It is reported that in 2022 and 2021, 914,000 UK workers suffered from work-related stress, depression or anxiety. The HSE also states that 17 million working days were lost due to these issues.¹ But, is there a way employers can incorporate nature or “biophilic design” into their environments, to support mental health in the workplace?
Biophilia, the connection between humans and the natural world, is a powerful element in helping to improve mental health. Our subconscious craves elements of nature in our lives, and we feel more connected through plants, flowers or even fresh air. The incorporation of biophilia in workplaces can not only help connect people to nature, but also these feelings can improve overall productivity.
We will explore three biophilic design principles that can help businesses and their employees to have a better working environment in supporting mental health & wellbeing.
Include Natural Light In the Workplace:
In today’s world, where companies compete with the comforts of home working, it’s crucial to create workplaces, that includes natural sunlight.
Surprisingly, despite the overwhelming evidence that being connected to nature boosts our wellbeing 47% of office workers worldwide feel deprived of natural light. Also, 58% feel deprived of natural greenery in their surroundings according to a Human Spaces Report.² This means that we’re missing out on a simple yet powerful way to enhance our workspaces and promote overall happiness through adding greenery.
Natural light is a mood booster and can help with anxiety and depression. No one likes being confined to a windowless office. A study at Brigham Young University found that sunlight had a direct effect on people’s mental health and wellbeing.³
Natural light can also help with people’s immune systems as it’s a natural source of Vitamin D. In fact individuals who had access to natural light witnessed a remarkable 84% decrease in problems such as headaches, eyestrain, and blurred vision. In contrast, those who had limited exposure to natural light, were found to be more prone to various health issues.⁴
Bringing Nature Indoors:
Transform your workspace with the addition of plants, trees and flowers. These not only provide visual appeal and a host of health and wellbeing benefits, but they also improve air quality. Studies have shown that cleaner indoor air quality can help boost productivity, increase concentration and improve health⁵. A recent study by Rentokil Initial suggests not everyone has access to clean indoor air as 68% of people believe businesses and employers should do more to ensure they provide clean air in their premises.⁶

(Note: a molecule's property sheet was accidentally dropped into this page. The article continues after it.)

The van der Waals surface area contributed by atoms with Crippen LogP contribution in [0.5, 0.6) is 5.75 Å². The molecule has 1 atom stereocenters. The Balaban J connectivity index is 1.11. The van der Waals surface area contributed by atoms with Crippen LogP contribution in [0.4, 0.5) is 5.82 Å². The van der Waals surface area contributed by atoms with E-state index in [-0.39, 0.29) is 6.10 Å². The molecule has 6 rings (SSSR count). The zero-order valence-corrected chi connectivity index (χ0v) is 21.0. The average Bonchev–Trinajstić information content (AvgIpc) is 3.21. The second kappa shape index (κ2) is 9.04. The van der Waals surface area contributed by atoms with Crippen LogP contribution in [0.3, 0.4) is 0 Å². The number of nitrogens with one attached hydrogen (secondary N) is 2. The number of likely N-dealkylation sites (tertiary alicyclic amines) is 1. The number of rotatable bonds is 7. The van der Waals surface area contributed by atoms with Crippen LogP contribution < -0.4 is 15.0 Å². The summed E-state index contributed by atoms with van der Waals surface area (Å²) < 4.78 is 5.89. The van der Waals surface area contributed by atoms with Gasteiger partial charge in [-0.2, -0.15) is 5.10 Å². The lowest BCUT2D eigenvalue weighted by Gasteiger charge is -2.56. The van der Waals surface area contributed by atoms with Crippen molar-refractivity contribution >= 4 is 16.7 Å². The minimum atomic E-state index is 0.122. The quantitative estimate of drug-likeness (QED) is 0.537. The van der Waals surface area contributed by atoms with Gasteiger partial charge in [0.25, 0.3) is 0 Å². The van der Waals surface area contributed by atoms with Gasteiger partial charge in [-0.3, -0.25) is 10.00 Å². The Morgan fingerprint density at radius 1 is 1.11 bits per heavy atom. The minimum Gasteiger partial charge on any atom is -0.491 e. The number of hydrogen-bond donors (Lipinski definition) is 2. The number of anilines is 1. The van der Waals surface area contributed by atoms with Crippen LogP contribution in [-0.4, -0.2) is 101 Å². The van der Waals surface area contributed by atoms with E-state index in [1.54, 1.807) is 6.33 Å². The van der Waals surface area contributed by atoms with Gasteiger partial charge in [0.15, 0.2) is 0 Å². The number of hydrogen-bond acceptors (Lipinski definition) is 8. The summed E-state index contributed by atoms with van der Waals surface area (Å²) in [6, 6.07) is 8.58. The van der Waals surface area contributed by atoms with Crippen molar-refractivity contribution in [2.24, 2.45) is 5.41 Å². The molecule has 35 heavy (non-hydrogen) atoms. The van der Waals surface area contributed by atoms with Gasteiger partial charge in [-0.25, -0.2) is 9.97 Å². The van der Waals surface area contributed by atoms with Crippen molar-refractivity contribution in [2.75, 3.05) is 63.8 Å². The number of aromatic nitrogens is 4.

Plants not only enhance air quality but also look great and turn lean offices into safe and creative spaces for people to work in. If floor space is limited, modern advances allow us to add planting as wall features. This is so companies can still enjoy the beauty of nature.
Use Varied and Random planting:
By mirroring the outside world we should use a variety of plant species and display them in clusters, as you would see in nature. This principle in biophilic design would play a key role in connecting employees with nature and the health benefits they would get from spending time outdoors.
Studies have shown that creativity can surge by up to 15% when individuals are surrounded in a nature-infused workspaces ². Also, having stimulation of senses also triggers our imagination and enables individuals to approach challenges with fresh perspectives. Whether it’s the vibrant colours of flowers or the intricate patterns found in nature, these elements unlock our inner creativity. By having this in the workplace it can enhance our overall work experience.
How Ambius Can Help:
Ambius specialise in bringing nature or “biophilic design” into businesses throughout the UK. Our creative team work with you to design the best designs for your workplace light levels and layouts. We have a range of content on our website that offers more information. Get in touch to see how we can help you create a healthy environment for your employees!
1- Estimates of work-related stress, depression or anxiety
based on self-reports from the Labour Force Survey
Health and Safety Executive 2022 report. https://www.hse.gov.uk/statistics/
3 – Brigham Young University; Sunshine on my shoulders: Weather, pollution, and emotional distress, (Beecher, Egget, et al) https://pubmed.ncbi.nlm.nih.gov/27449556/
4 – Cornell University
5- Clements Croome 2008, Work Performance, Productivity and Indoor Air. (Scandinavian Journal of Work Environment & Health)
6 – Rentokil Initial 2020 Air Quality Survey